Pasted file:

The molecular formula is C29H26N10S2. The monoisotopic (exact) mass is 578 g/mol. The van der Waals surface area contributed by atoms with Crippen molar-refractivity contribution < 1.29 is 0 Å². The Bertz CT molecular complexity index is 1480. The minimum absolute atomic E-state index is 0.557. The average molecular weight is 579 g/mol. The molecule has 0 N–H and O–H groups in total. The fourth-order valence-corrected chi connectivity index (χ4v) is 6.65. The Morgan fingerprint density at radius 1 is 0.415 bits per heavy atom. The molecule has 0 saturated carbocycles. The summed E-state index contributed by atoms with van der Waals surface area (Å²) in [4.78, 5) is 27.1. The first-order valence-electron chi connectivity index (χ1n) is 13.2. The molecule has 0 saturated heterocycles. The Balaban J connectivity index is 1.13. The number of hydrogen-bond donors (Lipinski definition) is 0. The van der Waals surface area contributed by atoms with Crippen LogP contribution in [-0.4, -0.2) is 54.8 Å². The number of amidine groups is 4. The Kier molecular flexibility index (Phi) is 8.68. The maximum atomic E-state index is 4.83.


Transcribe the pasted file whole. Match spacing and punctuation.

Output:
The molecular formula is C29H26N10S2. The monoisotopic (exact) mass is 578 g/mol. The van der Waals surface area contributed by atoms with Crippen molar-refractivity contribution < 1.29 is 0 Å². The Bertz CT molecular complexity index is 1480. The minimum absolute atomic E-state index is 0.557. The average molecular weight is 579 g/mol. The molecule has 0 N–H and O–H groups in total. The fourth-order valence-corrected chi connectivity index (χ4v) is 6.65. The Morgan fingerprint density at radius 1 is 0.415 bits per heavy atom. The molecule has 0 saturated carbocycles. The summed E-state index contributed by atoms with van der Waals surface area (Å²) in [4.78, 5) is 27.1. The first-order valence-electron chi connectivity index (χ1n) is 13.2. The molecule has 0 saturated heterocycles. The Balaban J connectivity index is 1.13. The number of hydrogen-bond donors (Lipinski definition) is 0. The van der Waals surface area contributed by atoms with Crippen LogP contribution in [-0.4, -0.2) is 54.8 Å². The number of amidine groups is 4. The Kier molecular flexibility index (Phi) is 8.68. The maximum atomic E-state index is 4.83.